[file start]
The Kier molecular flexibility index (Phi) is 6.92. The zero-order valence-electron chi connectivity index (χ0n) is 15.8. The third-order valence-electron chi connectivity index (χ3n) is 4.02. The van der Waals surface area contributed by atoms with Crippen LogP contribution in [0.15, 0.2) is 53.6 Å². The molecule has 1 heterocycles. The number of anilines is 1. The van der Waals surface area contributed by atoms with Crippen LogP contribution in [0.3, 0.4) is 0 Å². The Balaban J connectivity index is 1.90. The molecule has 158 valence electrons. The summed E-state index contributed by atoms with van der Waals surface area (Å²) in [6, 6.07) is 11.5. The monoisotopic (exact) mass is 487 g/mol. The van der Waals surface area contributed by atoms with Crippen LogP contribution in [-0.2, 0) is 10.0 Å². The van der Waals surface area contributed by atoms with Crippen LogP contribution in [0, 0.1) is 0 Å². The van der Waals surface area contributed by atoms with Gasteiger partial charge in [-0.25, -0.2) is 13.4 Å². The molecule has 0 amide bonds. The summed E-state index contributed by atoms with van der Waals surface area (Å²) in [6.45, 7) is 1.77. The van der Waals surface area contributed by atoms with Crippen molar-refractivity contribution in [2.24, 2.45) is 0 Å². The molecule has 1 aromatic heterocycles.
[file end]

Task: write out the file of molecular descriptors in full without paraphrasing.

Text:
The Kier molecular flexibility index (Phi) is 6.92. The zero-order valence-electron chi connectivity index (χ0n) is 15.8. The third-order valence-electron chi connectivity index (χ3n) is 4.02. The van der Waals surface area contributed by atoms with Crippen LogP contribution in [0.15, 0.2) is 53.6 Å². The molecule has 1 heterocycles. The number of anilines is 1. The van der Waals surface area contributed by atoms with Crippen LogP contribution in [0.3, 0.4) is 0 Å². The Balaban J connectivity index is 1.90. The molecule has 158 valence electrons. The summed E-state index contributed by atoms with van der Waals surface area (Å²) in [6, 6.07) is 11.5. The monoisotopic (exact) mass is 487 g/mol. The van der Waals surface area contributed by atoms with Crippen LogP contribution in [-0.2, 0) is 10.0 Å². The van der Waals surface area contributed by atoms with Crippen LogP contribution in [0, 0.1) is 0 Å². The van der Waals surface area contributed by atoms with Gasteiger partial charge in [-0.25, -0.2) is 13.4 Å². The molecule has 0 amide bonds. The summed E-state index contributed by atoms with van der Waals surface area (Å²) in [6.45, 7) is 1.77. The van der Waals surface area contributed by atoms with Crippen molar-refractivity contribution in [2.24, 2.45) is 0 Å². The molecule has 1 aromatic heterocycles.